I went up to Derby last weekend to meet with Rachael Colley. Neither of us had visited the city before and had wanted to go purely on the strength of the industrial areas which the train passes through on the way between Birmingham and Sheffield! We were not disappointed.

Ewart Chainbelt Co Ltd

Osmaston Works

W.E. Savage - 2

Strangely, the highlight for me was lunch at the Yaffle Cafe and bookshop.


A proper, old-school radical bookshop with a vegan cafe attached! This reminded me so much of my student days and I couldn't have been happier to discover "Barleycup" on the menu and that all the food was basically brown... It was like the 1980s all over again and the radio even played Joy Division to make the illusion complete. What a place!

There are some very odd things in Derby. I particularly liked the joke shop which specialises in wedding supplies:

Only Joking Ltd.

"I do."
"Only Joking!"


Sunday saw a night out at the Ikon gallery for music by Jo Thomas playing music inspired by Daphne Oram, Delia Darbyshire and others. We also got to see the legendary visual synthesiser developed by Daphne Oram, the "mini-oramics":

Mini-Oramics 1

Highlight of the evening for me was getting to see a live performance by Olivia Louvel. I've been wanting to see her since reading this interview with her in The Quietus and was not disappointed. What a compelling performance for live voice and electronics with visuals, all about the creative spirit of Mary, Queen of Scots. You can hear some of the music on her Vimeo page.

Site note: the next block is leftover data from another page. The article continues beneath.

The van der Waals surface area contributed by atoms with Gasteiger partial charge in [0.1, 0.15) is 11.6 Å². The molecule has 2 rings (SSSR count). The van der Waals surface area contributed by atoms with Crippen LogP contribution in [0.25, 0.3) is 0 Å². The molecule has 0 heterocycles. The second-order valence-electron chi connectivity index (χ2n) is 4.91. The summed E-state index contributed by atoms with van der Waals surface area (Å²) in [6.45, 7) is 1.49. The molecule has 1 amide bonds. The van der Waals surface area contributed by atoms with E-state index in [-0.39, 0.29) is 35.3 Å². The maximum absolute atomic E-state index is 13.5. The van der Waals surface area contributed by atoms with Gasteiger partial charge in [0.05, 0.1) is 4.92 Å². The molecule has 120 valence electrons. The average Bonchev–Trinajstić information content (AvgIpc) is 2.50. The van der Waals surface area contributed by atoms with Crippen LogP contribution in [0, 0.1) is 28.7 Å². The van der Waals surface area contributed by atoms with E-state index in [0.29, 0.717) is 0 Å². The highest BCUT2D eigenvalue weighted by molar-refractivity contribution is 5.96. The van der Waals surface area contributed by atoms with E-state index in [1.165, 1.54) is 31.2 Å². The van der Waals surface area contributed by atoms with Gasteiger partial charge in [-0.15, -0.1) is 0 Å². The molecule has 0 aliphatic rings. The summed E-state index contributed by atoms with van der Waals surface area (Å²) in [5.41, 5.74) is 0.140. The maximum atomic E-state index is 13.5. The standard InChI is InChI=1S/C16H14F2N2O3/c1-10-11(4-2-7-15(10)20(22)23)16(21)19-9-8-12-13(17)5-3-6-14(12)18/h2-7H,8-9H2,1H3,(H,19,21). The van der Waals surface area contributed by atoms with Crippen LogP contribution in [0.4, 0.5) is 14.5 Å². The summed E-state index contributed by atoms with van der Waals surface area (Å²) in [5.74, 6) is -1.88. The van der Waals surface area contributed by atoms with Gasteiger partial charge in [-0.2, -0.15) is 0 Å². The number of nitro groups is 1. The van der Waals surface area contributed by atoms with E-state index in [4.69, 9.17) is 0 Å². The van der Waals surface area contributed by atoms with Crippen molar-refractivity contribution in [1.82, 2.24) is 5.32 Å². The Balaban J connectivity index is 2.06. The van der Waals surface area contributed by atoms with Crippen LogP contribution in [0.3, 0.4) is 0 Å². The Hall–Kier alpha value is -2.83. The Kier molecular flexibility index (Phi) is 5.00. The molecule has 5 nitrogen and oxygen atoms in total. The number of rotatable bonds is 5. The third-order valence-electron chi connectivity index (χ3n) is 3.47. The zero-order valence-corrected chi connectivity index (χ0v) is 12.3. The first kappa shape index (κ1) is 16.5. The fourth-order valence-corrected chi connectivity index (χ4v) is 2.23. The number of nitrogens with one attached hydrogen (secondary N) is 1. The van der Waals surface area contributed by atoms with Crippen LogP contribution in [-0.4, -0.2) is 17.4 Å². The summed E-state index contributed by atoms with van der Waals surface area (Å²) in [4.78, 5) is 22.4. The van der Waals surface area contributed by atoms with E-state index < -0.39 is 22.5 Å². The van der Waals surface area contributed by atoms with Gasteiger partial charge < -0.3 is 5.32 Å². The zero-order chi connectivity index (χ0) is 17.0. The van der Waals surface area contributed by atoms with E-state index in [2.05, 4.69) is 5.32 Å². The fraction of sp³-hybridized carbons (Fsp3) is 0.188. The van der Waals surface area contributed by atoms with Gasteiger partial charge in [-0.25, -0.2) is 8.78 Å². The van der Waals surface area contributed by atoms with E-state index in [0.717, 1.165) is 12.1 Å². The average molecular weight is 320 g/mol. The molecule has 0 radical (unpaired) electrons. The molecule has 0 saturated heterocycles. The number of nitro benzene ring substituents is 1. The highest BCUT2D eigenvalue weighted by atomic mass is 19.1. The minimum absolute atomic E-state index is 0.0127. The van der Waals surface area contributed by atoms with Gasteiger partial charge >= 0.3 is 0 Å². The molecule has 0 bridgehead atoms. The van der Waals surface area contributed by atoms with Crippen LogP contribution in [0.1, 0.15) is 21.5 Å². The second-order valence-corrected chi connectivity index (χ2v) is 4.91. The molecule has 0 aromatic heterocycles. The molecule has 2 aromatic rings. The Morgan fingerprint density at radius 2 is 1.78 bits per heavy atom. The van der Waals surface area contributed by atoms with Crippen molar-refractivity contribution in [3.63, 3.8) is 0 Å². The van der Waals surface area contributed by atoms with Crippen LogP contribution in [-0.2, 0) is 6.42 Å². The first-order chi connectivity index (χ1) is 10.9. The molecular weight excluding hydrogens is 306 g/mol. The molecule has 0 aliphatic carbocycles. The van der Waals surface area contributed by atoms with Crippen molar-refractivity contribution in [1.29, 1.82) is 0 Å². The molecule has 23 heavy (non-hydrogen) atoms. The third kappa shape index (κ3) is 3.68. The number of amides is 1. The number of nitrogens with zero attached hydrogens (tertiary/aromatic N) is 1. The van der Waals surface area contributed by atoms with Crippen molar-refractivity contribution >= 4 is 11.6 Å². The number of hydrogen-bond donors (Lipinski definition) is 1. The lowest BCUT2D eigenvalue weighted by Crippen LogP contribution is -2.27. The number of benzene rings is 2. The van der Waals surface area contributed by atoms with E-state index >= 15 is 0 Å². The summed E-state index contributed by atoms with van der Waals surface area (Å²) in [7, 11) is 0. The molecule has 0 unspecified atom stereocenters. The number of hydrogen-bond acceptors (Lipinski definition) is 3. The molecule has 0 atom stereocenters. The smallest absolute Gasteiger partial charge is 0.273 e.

Olivia Louvel



Delighted to have been selected for the 2018 Wiener Schmucktage in, of course, Vienna, Austria. I was representing the UK, which is very exciting, with this piece made from old clay pipes from the Thames:

Ko Si Iruufen

Ko Si Iruufen - Professional Shot




I've been focusing a lot on litter and waste recently. It is depressing to walk about and see through the autumn branches, mixed up in the dropped leaves, low-grade litter: cans, bottle-tops, cups, crisp-packets, things just dropped or dumped because people couldn't care less.

Cereal Offender

But it is not just that. Cars, fridges, shopping trolleys, clothes... all this and more, just dumped in the street, an anthropogenic mess.

What has been making me think about this waste?
I'm working on a collaborative project with jeweller, Dan Russell, of whom I have previously written here, exploring the ubiquity of waste in the environment.

More on this project soon.